If Christian Nationalism Misrepresents Jesus, So Do All Other Institutions Called Christian – The Garrett Ashley Mullet Show
Michigan’s largest newspaper just disproved Stephen Colbert’s claim against Republican candidate for Michigan Governor, Tudor Dixon, according to reporting by Ryan Saavedra for The Daily Wire. Despite Colbert claiming on ‘The Late Show’ that Dixon made up the story, a certain former Democrat voter and candidate from Dearborn has indeed left the Democratic party in favor of Republicans over concerns about curriculum promoting graphic sexual immorality in the public schools. Moreover, this Muslim American man says he did approach Dixon at a campaign event she held in the run-up to this week’s election, informing her that he and his friends and family will be voting Republican now.
Meanwhile, on the opposite side of the country, a Democrat whistleblower in Florida has come forward claiming they have evidence that of illegal ballot harvesting and tampering operations which the Democrat party has been engaged in for over two decades near Orlando, per Harris Rigby at Not the Bee. What legal consequences will come of investigation into these allegations, only time can tell. However, even just the mere fact of their being brought to public attention – and by a Democrat, no less – is reason to cheer.
But speaking of corruption being brought to light, or not, NBC News just quietly retracted a report about the attack on Nancy Pelosi’s husband at their San Francisco home within hours of having published it, according to Joseph A. Wulfsohn at Fox News. As Daniel Payne at Not the Bee points out, someone needs to explain why the NBC scoop contradicts the statements by both San Francisco’s District Attorney and the FBI. In the meantime, Carlos Garcia at The Blaze is documenting how NBC News is getting torched for giving vague rationale after pulling report with bizarre details on Paul Pelosi attack, saying only that the piece “did not meet their journalistic standards.” By that, I think they mean that the piece made Democrats look bad going into a critical mid-term election in which they are already expecting to get shellacked in short order.
But all of this actually brings us back again to considering Johnathan Leeman’s October 31st article at 9Marks, which I began discussing at some length in our last episode. Picking up where we left off, I note that Leeman expresses concern about the risk of creeping nominalism within Christian nationalism. Therefore, I can only assume this makes up a large part of his reason for opposing the term and movement. And again, whatever reason there is too worry about nominalism in Christian nationalism, I say we will get less of that than we have now with Christians trying to rationalize our currently secular humanist, godless, and pluralistic political philosophy.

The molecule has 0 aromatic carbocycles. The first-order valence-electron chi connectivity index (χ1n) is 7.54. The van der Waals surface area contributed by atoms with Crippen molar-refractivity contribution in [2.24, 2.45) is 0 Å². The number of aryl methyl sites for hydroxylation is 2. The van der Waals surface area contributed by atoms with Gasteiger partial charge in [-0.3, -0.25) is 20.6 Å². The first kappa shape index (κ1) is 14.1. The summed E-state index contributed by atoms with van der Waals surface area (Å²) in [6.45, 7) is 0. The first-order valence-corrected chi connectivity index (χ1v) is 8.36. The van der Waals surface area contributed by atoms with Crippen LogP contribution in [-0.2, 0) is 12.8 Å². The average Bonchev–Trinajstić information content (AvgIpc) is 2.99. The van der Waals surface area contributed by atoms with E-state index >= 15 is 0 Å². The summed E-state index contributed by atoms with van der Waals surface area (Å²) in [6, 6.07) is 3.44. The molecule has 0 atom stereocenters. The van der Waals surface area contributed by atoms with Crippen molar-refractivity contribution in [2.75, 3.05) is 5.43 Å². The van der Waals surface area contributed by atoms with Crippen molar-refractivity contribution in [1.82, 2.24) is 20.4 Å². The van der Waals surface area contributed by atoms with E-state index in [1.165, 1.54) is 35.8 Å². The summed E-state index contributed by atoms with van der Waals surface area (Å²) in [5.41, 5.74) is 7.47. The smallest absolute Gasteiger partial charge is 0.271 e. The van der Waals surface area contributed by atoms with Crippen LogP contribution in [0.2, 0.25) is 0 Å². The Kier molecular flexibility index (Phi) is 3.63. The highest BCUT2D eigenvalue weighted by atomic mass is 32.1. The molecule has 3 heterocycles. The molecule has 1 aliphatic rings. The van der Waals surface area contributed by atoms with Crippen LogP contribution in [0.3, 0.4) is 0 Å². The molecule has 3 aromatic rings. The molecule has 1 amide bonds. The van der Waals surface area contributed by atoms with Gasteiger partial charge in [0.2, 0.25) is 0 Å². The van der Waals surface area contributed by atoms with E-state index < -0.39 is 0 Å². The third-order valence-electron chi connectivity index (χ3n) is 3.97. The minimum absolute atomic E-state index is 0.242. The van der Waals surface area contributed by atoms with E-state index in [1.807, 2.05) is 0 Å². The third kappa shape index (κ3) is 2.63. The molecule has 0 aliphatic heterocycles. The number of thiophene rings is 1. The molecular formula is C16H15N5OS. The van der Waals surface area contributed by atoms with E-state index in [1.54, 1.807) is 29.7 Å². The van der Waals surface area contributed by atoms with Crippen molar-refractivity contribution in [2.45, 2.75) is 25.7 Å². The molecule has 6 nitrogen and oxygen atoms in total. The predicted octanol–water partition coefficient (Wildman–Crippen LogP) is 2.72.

Yet aside from this, I will say again that all the same reasons Leeman gives for why we would abandon Christian nationalism are reasons we might abandon any and all institutions which call themselves Christian. For that matter, had the early Church thought like Leeman does, they might have rejected the term ‘Christian’ itself. That too was a pejorative originally, mockingly deriding followers of The Way as ‘Little Christs.’
Some do indeed suppose we are a poor reflection on Christ’s character, imperfect as we are. Yet we who belong to Christ do not conclude, therefore, that we should not call ourselves, our families, our homes, our schools, or our churches ‘Christian.’ Instead, by God’s grace, we trust in God’s mercies even as we endeavor to embody greater faithfulness in serving God and one another. Only thereby do we better enjoy personally the blessings of Heaven.
Leeman, meanwhile, seems to argue that previous generations of Americans being godlier and more Christian in their national identity was worthless, or even actually sent people to Hell, if subsequent generations of Americans turned away from the Lord, even as our generation clearly has. But this seems to me not so much pro-new covenant as ignoring of the Old Testament entirely.
Like the most fatalistic parts of Ecclesiastes, all the obedience and faithfulness of those generations of Israelites God blessed was for naught if the generations that followed them did not all likewise keep the faith and enjoy those blessings. Vanity of vanity, Leeman says. Yet I simply cannot agree with either that conclusion or the premises on which it rests. God does bless nations, and not for no reason.
“Righteousness exalts a nation, but sin is a reproach to any people.”
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